The Supreme Court’s Accidental Revolution? The Test for Permanent Injunctions

By: Mark. P. Gergen, John M. Golden & Henry E. Smith

 

A brusque opinion by the U.S. Supreme Court in a patent case has launched a revolution in the law of equitable remedies. The Court’s opinion in eBay Inc. v. MercExchange, ...READ MORE

The Article II Safeguards of Federal Jurisdiction

By: Tara Leigh Grove

 

Jurisdiction stripping has long been treated as a battle between Congress and the federal judiciary. Scholars have thus overlooked the important (and surprising) role that the executive branch has played in these jurisdictional struggles. This Article seeks ...READ MORE

Recognizing Race

By: Justin Driver

 

Judges habitually decide whether to identify individuals racially within the context of judicial opinions. Yet this practice, which this Essay labels “recognizing race,” has thus far gone virtually unexplored by legal scholars. The dearth of scholarly attention to ...READ MORE

 

Reframing the Right: Using Theories of Intangible Property to Target Honest Services Fraud After Skilling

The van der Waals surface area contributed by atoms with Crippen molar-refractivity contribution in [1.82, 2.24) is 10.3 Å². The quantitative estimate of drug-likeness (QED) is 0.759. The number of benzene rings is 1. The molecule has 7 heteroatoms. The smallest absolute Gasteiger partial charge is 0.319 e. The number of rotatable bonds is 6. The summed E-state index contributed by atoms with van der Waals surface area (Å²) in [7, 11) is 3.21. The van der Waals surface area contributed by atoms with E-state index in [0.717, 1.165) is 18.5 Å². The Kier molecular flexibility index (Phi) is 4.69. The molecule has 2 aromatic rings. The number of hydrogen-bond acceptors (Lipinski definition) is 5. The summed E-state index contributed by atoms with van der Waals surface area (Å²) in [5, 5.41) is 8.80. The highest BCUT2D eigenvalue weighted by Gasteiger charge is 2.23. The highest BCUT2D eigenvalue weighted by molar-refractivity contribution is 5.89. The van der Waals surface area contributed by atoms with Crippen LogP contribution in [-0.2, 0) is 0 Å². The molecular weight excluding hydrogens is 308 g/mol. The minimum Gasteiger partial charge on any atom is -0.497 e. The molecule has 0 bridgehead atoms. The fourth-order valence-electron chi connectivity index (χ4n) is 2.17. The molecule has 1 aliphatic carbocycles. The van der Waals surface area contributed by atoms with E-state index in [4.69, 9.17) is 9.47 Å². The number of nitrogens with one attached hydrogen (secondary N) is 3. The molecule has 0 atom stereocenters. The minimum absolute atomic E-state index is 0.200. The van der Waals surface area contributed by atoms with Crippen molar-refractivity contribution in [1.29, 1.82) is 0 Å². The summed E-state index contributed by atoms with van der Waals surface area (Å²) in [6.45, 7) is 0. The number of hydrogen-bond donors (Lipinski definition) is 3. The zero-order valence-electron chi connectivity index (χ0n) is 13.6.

By: Brette M. Tannenbaum

 

Few federal criminal statutes have been as widely charged—and widely criticized—as the honest services statute, 18 U.S.C. § 1346. Primarily, this is because federal prosecutors have used the statute to charge corrupt officials with mail or wire ...READ MORE

Time Waits for No Man—But Is Tolled for Certain Post-Judgment Motions: Federal Rule of Appellate Procedure 4(A)(4) and the Fate of Withdrawn Post-Judgment Motions

By: Lena Husani Hughes

 

In 2007, the Supreme Court, in Bowles v. Russell, determined that Federal Rule of Appellate Procedure 4(a)(6)’s appeal deadline is a jurisdictional requirement. Failure to meet the deadline cannot be excused, as it divests the court of ...READ MORE